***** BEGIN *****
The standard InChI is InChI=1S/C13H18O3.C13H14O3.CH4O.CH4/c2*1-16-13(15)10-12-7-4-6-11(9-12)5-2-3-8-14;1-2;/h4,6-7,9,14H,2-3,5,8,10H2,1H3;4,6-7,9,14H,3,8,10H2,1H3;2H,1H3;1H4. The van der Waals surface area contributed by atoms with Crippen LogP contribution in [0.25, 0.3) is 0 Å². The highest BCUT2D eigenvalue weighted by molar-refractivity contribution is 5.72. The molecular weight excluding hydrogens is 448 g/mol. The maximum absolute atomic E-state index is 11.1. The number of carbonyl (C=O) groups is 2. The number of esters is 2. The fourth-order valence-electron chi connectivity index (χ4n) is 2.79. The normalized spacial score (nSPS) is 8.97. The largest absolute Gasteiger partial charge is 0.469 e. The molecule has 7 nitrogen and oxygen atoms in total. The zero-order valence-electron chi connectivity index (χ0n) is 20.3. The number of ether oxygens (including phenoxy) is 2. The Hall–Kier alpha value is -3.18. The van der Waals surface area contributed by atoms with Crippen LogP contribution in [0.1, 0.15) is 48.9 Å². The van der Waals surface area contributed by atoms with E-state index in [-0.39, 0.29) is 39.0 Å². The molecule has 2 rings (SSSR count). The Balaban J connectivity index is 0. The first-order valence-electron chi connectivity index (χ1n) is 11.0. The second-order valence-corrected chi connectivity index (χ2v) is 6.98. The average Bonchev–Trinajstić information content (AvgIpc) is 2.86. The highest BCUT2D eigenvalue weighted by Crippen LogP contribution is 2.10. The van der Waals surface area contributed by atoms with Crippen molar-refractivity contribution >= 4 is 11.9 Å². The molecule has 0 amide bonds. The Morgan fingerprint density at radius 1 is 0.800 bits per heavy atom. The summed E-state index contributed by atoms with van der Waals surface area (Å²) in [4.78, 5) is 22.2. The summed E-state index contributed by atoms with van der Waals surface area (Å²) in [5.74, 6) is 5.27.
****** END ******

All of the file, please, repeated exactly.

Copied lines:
The standard InChI is InChI=1S/C13H18O3.C13H14O3.CH4O.CH4/c2*1-16-13(15)10-12-7-4-6-11(9-12)5-2-3-8-14;1-2;/h4,6-7,9,14H,2-3,5,8,10H2,1H3;4,6-7,9,14H,3,8,10H2,1H3;2H,1H3;1H4. The van der Waals surface area contributed by atoms with Crippen LogP contribution in [0.25, 0.3) is 0 Å². The highest BCUT2D eigenvalue weighted by molar-refractivity contribution is 5.72. The molecular weight excluding hydrogens is 448 g/mol. The maximum absolute atomic E-state index is 11.1. The number of carbonyl (C=O) groups is 2. The number of esters is 2. The fourth-order valence-electron chi connectivity index (χ4n) is 2.79. The normalized spacial score (nSPS) is 8.97. The largest absolute Gasteiger partial charge is 0.469 e. The molecule has 7 nitrogen and oxygen atoms in total. The zero-order valence-electron chi connectivity index (χ0n) is 20.3. The number of ether oxygens (including phenoxy) is 2. The Hall–Kier alpha value is -3.18. The van der Waals surface area contributed by atoms with Crippen LogP contribution in [0.1, 0.15) is 48.9 Å². The van der Waals surface area contributed by atoms with E-state index in [-0.39, 0.29) is 39.0 Å². The molecule has 2 rings (SSSR count). The Balaban J connectivity index is 0. The first-order valence-electron chi connectivity index (χ1n) is 11.0. The second-order valence-corrected chi connectivity index (χ2v) is 6.98. The average Bonchev–Trinajstić information content (AvgIpc) is 2.86. The highest BCUT2D eigenvalue weighted by Crippen LogP contribution is 2.10. The van der Waals surface area contributed by atoms with Crippen molar-refractivity contribution >= 4 is 11.9 Å². The molecule has 0 amide bonds. The Morgan fingerprint density at radius 1 is 0.800 bits per heavy atom. The summed E-state index contributed by atoms with van der Waals surface area (Å²) in [4.78, 5) is 22.2. The summed E-state index contributed by atoms with van der Waals surface area (Å²) in [5.74, 6) is 5.27.